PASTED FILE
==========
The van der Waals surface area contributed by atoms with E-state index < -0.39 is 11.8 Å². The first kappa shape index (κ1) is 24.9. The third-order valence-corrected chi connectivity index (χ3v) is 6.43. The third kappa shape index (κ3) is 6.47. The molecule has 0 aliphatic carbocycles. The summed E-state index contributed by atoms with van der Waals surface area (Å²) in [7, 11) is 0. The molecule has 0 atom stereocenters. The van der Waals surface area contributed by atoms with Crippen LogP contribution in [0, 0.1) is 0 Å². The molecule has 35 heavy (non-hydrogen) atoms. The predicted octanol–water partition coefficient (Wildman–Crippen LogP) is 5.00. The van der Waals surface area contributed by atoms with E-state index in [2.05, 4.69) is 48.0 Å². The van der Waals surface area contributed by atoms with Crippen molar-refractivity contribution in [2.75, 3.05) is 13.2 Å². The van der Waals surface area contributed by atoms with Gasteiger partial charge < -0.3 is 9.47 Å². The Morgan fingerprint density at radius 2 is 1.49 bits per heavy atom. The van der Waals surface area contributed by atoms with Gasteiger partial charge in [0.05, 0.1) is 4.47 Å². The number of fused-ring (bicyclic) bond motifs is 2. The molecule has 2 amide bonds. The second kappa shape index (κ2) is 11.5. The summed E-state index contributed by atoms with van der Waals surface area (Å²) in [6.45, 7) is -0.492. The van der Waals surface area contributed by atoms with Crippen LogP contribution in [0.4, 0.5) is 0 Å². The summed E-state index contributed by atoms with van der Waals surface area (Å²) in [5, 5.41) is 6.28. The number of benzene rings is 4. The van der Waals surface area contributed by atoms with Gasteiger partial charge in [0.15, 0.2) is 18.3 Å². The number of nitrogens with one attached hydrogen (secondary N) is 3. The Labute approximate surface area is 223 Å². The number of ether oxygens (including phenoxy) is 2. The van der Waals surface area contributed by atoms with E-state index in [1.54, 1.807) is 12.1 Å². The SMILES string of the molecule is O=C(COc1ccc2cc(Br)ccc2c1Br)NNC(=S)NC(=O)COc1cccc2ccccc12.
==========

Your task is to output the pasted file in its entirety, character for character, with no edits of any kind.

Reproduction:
The van der Waals surface area contributed by atoms with E-state index < -0.39 is 11.8 Å². The first kappa shape index (κ1) is 24.9. The third-order valence-corrected chi connectivity index (χ3v) is 6.43. The third kappa shape index (κ3) is 6.47. The molecule has 0 aliphatic carbocycles. The summed E-state index contributed by atoms with van der Waals surface area (Å²) in [7, 11) is 0. The molecule has 0 atom stereocenters. The van der Waals surface area contributed by atoms with Crippen LogP contribution in [0, 0.1) is 0 Å². The molecule has 35 heavy (non-hydrogen) atoms. The predicted octanol–water partition coefficient (Wildman–Crippen LogP) is 5.00. The van der Waals surface area contributed by atoms with E-state index in [2.05, 4.69) is 48.0 Å². The van der Waals surface area contributed by atoms with Crippen molar-refractivity contribution in [2.75, 3.05) is 13.2 Å². The van der Waals surface area contributed by atoms with Gasteiger partial charge < -0.3 is 9.47 Å². The Morgan fingerprint density at radius 2 is 1.49 bits per heavy atom. The van der Waals surface area contributed by atoms with Gasteiger partial charge in [0.05, 0.1) is 4.47 Å². The number of fused-ring (bicyclic) bond motifs is 2. The molecule has 2 amide bonds. The second kappa shape index (κ2) is 11.5. The summed E-state index contributed by atoms with van der Waals surface area (Å²) in [6.45, 7) is -0.492. The van der Waals surface area contributed by atoms with Crippen LogP contribution in [0.4, 0.5) is 0 Å². The summed E-state index contributed by atoms with van der Waals surface area (Å²) in [5, 5.41) is 6.28. The number of benzene rings is 4. The van der Waals surface area contributed by atoms with Gasteiger partial charge in [0.15, 0.2) is 18.3 Å². The number of nitrogens with one attached hydrogen (secondary N) is 3. The Labute approximate surface area is 223 Å². The number of ether oxygens (including phenoxy) is 2. The van der Waals surface area contributed by atoms with E-state index in [1.54, 1.807) is 12.1 Å². The SMILES string of the molecule is O=C(COc1ccc2cc(Br)ccc2c1Br)NNC(=S)NC(=O)COc1cccc2ccccc12.